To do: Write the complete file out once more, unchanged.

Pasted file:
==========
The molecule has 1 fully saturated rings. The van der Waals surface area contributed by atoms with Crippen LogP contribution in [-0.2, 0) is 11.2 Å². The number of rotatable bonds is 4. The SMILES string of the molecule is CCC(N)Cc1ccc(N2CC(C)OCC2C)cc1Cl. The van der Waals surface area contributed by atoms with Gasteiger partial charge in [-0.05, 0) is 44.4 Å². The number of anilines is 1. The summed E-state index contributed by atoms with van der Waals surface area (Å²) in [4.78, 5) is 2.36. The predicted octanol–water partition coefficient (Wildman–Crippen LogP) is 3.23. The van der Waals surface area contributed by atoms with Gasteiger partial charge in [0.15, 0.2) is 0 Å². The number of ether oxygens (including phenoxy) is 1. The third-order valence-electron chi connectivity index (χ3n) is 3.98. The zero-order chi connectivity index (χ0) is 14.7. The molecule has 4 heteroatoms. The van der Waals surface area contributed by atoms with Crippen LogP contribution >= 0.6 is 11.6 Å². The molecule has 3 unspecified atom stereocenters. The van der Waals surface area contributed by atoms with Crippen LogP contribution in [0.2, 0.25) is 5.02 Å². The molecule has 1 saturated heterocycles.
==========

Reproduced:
The molecule has 1 fully saturated rings. The van der Waals surface area contributed by atoms with Crippen LogP contribution in [-0.2, 0) is 11.2 Å². The number of rotatable bonds is 4. The SMILES string of the molecule is CCC(N)Cc1ccc(N2CC(C)OCC2C)cc1Cl. The van der Waals surface area contributed by atoms with Gasteiger partial charge in [-0.05, 0) is 44.4 Å². The number of anilines is 1. The summed E-state index contributed by atoms with van der Waals surface area (Å²) in [4.78, 5) is 2.36. The predicted octanol–water partition coefficient (Wildman–Crippen LogP) is 3.23. The van der Waals surface area contributed by atoms with Gasteiger partial charge in [0.15, 0.2) is 0 Å². The number of ether oxygens (including phenoxy) is 1. The third-order valence-electron chi connectivity index (χ3n) is 3.98. The zero-order chi connectivity index (χ0) is 14.7. The molecule has 4 heteroatoms. The van der Waals surface area contributed by atoms with Crippen LogP contribution >= 0.6 is 11.6 Å². The molecule has 3 unspecified atom stereocenters. The van der Waals surface area contributed by atoms with Crippen LogP contribution in [0.2, 0.25) is 5.02 Å². The molecule has 1 saturated heterocycles.